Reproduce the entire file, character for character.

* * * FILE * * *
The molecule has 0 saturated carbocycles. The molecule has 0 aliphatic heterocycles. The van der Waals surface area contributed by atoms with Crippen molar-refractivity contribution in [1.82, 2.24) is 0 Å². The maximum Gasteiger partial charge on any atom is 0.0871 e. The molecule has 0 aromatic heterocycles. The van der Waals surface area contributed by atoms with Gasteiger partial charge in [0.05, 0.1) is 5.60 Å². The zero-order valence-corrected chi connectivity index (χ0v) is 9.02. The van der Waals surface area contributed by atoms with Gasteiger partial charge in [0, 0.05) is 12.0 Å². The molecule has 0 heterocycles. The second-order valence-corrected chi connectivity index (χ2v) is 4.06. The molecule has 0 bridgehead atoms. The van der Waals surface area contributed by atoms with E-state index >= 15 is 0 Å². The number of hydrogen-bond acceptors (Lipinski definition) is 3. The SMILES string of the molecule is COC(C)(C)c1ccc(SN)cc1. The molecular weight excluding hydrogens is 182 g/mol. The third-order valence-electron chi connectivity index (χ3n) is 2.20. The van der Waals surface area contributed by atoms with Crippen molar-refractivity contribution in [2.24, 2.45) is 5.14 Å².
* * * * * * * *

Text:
The molecule has 0 saturated carbocycles. The molecule has 0 aliphatic heterocycles. The van der Waals surface area contributed by atoms with Crippen molar-refractivity contribution in [1.82, 2.24) is 0 Å². The maximum Gasteiger partial charge on any atom is 0.0871 e. The molecule has 0 aromatic heterocycles. The van der Waals surface area contributed by atoms with Gasteiger partial charge in [0.05, 0.1) is 5.60 Å². The zero-order valence-corrected chi connectivity index (χ0v) is 9.02. The van der Waals surface area contributed by atoms with Gasteiger partial charge in [0, 0.05) is 12.0 Å². The molecule has 0 heterocycles. The second-order valence-corrected chi connectivity index (χ2v) is 4.06. The molecule has 0 bridgehead atoms. The van der Waals surface area contributed by atoms with E-state index >= 15 is 0 Å². The number of hydrogen-bond acceptors (Lipinski definition) is 3. The SMILES string of the molecule is COC(C)(C)c1ccc(SN)cc1. The molecular weight excluding hydrogens is 182 g/mol. The third-order valence-electron chi connectivity index (χ3n) is 2.20. The van der Waals surface area contributed by atoms with Crippen molar-refractivity contribution in [2.24, 2.45) is 5.14 Å².